Valve CEO Gabe Newell was interviewed by The verge and it’s an excellent read. Gabe discuss the Steam Box gaming console/computer that Valve is making (the article has pictures of prototypes) and how they don’t want to replicate what’s already out there.
Controllers have their advantages and their disadvantages it looks like at Valve they have spent a lot of time thinking about how to best use a controller. This is great as they are even thinking of using biometric and gaze tracking to help make games better. They are looking beyond the gimmick:
I think you’ll see controllers coming from us that use a lot of biometric data. Maybe the motion stuff is just failure of imagination on our part, but we’re a lot more excited about biometrics as an input method. Motion just seems to be a way of [thinking] of your body as a set of communication channels. Your hands, and your wrist muscles, and your fingers are actually your highest bandwidth — so to trying to talk to a game with your arms is essentially saying “oh we’re gonna stop using ethernet and go back to 300 baud dial-up.” Maybe there are other ways to think of that. There’s more engagement when you’re using larger skeletal muscles, but whenever we go down [that path] we sort of come away unconvinced. Biometrics on the other hand is essentially adding more communication bandwidth between the game and the person playing it, especially in ways the player isn’t necessarily conscious of. Biometrics gives us more visibility. Also, gaze tracking. we think gaze tracking is gonna turn out to be super important.
He also offers some design decisions about Half-Life and Valve’s overall appoach to making games that are fun to play:
One of the things that started to drive me crazy in video games is that when I walk into a room, I’m covered with the gore and ichor of a thousand creatures that I have slayed, and the monster in there reacts to me exactly the same. So in Half-Life there’s this whole progression depending upon what you do and how scary you are [to enemies]. Eventually they start running away from you, they start talking about you, and that was just another example of having the world respond to you rather than the world kind of being autistic and ignoring everything you’ve done. So then we did Counter-Strike, [and found] the rule we used for Half-Life doesn’t work in a multiplayer game. We got all this weird data, like you put riot shields in and player numbers go up. Then you take riot shields out and player numbers go up. Fuck! It’s supposed to go the opposite [direction], right? So we had to come up with a different way.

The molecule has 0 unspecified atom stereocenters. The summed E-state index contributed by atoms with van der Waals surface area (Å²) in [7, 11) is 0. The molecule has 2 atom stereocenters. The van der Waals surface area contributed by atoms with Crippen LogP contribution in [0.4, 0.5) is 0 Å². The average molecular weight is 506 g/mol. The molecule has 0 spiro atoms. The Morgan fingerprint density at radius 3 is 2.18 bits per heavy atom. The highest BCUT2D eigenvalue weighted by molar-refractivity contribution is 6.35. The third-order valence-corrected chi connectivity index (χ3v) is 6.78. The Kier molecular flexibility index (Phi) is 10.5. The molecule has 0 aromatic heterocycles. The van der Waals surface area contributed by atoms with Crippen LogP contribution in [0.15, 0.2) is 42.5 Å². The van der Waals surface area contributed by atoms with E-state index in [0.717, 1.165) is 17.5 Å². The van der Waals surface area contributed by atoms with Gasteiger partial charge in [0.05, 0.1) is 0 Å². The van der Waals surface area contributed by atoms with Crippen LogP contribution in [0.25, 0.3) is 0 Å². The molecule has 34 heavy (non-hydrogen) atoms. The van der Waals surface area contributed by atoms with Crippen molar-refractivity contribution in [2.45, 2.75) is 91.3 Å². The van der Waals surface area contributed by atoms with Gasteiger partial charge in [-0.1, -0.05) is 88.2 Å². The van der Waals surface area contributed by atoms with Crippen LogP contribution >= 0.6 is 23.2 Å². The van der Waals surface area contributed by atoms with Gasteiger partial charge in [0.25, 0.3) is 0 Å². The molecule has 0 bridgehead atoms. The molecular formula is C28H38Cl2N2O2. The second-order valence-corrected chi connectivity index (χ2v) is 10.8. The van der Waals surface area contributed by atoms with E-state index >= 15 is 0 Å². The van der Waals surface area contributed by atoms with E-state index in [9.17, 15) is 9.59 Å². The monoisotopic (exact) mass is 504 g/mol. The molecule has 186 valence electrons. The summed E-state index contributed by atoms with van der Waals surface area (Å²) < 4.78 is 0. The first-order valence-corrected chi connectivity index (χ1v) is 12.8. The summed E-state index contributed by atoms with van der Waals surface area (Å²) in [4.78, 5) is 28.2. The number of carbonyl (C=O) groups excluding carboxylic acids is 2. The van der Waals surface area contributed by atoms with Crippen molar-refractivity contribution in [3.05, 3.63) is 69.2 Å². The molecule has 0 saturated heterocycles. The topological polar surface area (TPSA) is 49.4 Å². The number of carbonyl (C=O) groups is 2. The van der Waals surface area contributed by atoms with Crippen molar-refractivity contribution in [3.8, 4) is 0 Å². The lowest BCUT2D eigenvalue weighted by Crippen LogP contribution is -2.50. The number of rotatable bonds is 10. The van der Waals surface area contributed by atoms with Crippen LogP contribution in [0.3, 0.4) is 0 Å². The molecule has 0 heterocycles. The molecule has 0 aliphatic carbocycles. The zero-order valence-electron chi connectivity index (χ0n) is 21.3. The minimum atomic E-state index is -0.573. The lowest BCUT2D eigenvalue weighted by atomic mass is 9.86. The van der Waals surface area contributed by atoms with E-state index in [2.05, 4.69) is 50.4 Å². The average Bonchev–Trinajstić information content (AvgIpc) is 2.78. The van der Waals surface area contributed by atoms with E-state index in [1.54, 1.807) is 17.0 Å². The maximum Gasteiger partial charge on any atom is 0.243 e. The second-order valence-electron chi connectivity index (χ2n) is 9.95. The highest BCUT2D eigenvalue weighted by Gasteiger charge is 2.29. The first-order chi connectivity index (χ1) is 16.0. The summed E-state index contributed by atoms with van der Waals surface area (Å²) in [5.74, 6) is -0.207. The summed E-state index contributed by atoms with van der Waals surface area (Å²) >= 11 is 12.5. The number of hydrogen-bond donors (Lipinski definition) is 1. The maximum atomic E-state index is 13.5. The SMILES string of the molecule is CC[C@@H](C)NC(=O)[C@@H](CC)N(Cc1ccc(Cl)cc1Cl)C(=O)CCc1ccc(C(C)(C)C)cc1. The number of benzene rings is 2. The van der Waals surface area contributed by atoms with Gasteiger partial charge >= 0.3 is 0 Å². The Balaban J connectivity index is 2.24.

Fresh on the heels of releasing Filmmaker, Valve has announced a new way for independently released games to get on Steam. Greenlight is a fundamentally new approach for how games get on Steam based on how much the community wants the game to be released on the distribution service.
How does this differ from other store’s submission processes?
The prime difference is the size of the team that gets to decide what gets released. For many stores, there is a team that reviews entries and decides what gets past the gates. We’re approaching this from a different angle: The community should be deciding what gets released. After all, it’s the community that will ultimately be the ones deciding which release they spend their money on.
Basically, once Steam OK’s the game from a technical standpoint it’s up to the game to get itself green lit by Steam users at large. The idea is to get more diverse games on Steam faster, and more openly.
This could mean that developers will have to spend more time promoting their game (which would likely be still in development) instead of making the game. Overall, this new approach makes me worried that only teams with vast social reach will succeed on team.
Ironically, couldn’t that actually increase the barrier to entry for startup studios?
Tiggit is like Steam but for free indie games. Also like when Steam first launched it’s Windows-only so if your a Mac user like me then you’ll have to wait (or use Boot Camp). You can follow Tiggit’s progress on their blog.
With a total of 336 games (and demos) so far this should be a neat way to stay in the loop about indie games. The project is open source and if your next game is free and runs on Windows then you can have your game listed.
Here’s a brief on the features:
Contains over 300 freeware games (and a few demos)
‘Can anyone here drive a train???’ Answer this desperate call and rescue the people from zombies in this spooky Halloween pack for Train Simulator 2012! A wicked witch is turning the whole population into zombies, and almost everybody around you is falling under the spell. There’s only one thing for it – get the survivors onto a train and get them out of there, pronto! Trains vs. Zombies is a fun and spooky Halloween-themed scenario pack for Train Simulator 2012, with one or two surprises in store…
With a zombie plague in full swing, you find yourself in Oxford amongst a group of survivors, one of whom is The Professor. He has the entry code to a secret bunker beneath Paddington Station, and will lead you all to safety as long as you can drive everybody there! Starting out from Oxford Station, unexpected happenings along the way mean you will be in for a bumpy ride – and a few train changes! You need to get away quickly, as the zombies are hard at work ripping up the tracks, though with a little Halloween magic, a few missing pieces of track won’t stop you getting away…
With zombies, witches, pumpkins and some pretty unusual train driving, Trains vs. Zombies is a spooky way to spend Halloween… dare you get into the cab?